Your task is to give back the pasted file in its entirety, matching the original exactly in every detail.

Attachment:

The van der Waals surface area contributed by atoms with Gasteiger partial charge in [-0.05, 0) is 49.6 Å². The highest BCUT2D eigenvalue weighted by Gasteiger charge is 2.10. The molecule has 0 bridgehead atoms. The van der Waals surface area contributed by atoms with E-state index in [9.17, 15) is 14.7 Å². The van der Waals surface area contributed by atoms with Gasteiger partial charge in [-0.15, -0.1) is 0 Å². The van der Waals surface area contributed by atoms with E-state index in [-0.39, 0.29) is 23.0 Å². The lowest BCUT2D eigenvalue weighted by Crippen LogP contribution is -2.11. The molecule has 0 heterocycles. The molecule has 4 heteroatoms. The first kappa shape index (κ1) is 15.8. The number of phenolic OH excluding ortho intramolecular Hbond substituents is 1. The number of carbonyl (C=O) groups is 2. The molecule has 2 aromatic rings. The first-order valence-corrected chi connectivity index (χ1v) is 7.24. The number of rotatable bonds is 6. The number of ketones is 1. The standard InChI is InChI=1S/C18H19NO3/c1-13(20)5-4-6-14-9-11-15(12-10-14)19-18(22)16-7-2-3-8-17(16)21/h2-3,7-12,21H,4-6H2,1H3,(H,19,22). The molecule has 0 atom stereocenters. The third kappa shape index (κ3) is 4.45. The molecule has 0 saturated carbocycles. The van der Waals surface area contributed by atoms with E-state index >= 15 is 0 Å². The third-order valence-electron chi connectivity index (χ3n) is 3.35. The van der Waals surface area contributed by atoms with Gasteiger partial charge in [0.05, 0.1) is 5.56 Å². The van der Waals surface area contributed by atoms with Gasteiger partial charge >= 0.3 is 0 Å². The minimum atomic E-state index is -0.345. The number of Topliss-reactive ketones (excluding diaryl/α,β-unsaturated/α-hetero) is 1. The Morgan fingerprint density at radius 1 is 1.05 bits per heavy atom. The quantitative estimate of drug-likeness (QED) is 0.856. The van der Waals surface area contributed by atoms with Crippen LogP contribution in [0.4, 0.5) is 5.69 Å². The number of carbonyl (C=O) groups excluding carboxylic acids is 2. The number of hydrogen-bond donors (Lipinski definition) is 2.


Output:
The van der Waals surface area contributed by atoms with Gasteiger partial charge in [-0.05, 0) is 49.6 Å². The highest BCUT2D eigenvalue weighted by Gasteiger charge is 2.10. The molecule has 0 bridgehead atoms. The van der Waals surface area contributed by atoms with E-state index in [9.17, 15) is 14.7 Å². The van der Waals surface area contributed by atoms with Gasteiger partial charge in [-0.15, -0.1) is 0 Å². The van der Waals surface area contributed by atoms with E-state index in [-0.39, 0.29) is 23.0 Å². The lowest BCUT2D eigenvalue weighted by Crippen LogP contribution is -2.11. The molecule has 0 heterocycles. The molecule has 4 heteroatoms. The first kappa shape index (κ1) is 15.8. The number of phenolic OH excluding ortho intramolecular Hbond substituents is 1. The number of carbonyl (C=O) groups is 2. The molecule has 2 aromatic rings. The first-order valence-corrected chi connectivity index (χ1v) is 7.24. The number of rotatable bonds is 6. The number of ketones is 1. The standard InChI is InChI=1S/C18H19NO3/c1-13(20)5-4-6-14-9-11-15(12-10-14)19-18(22)16-7-2-3-8-17(16)21/h2-3,7-12,21H,4-6H2,1H3,(H,19,22). The molecule has 0 atom stereocenters. The third kappa shape index (κ3) is 4.45. The molecule has 0 saturated carbocycles. The van der Waals surface area contributed by atoms with E-state index >= 15 is 0 Å². The third-order valence-electron chi connectivity index (χ3n) is 3.35. The van der Waals surface area contributed by atoms with Gasteiger partial charge in [0.05, 0.1) is 5.56 Å². The van der Waals surface area contributed by atoms with Gasteiger partial charge >= 0.3 is 0 Å². The minimum atomic E-state index is -0.345. The number of Topliss-reactive ketones (excluding diaryl/α,β-unsaturated/α-hetero) is 1. The Morgan fingerprint density at radius 1 is 1.05 bits per heavy atom. The quantitative estimate of drug-likeness (QED) is 0.856. The van der Waals surface area contributed by atoms with Crippen LogP contribution in [0.4, 0.5) is 5.69 Å². The number of carbonyl (C=O) groups excluding carboxylic acids is 2. The number of hydrogen-bond donors (Lipinski definition) is 2.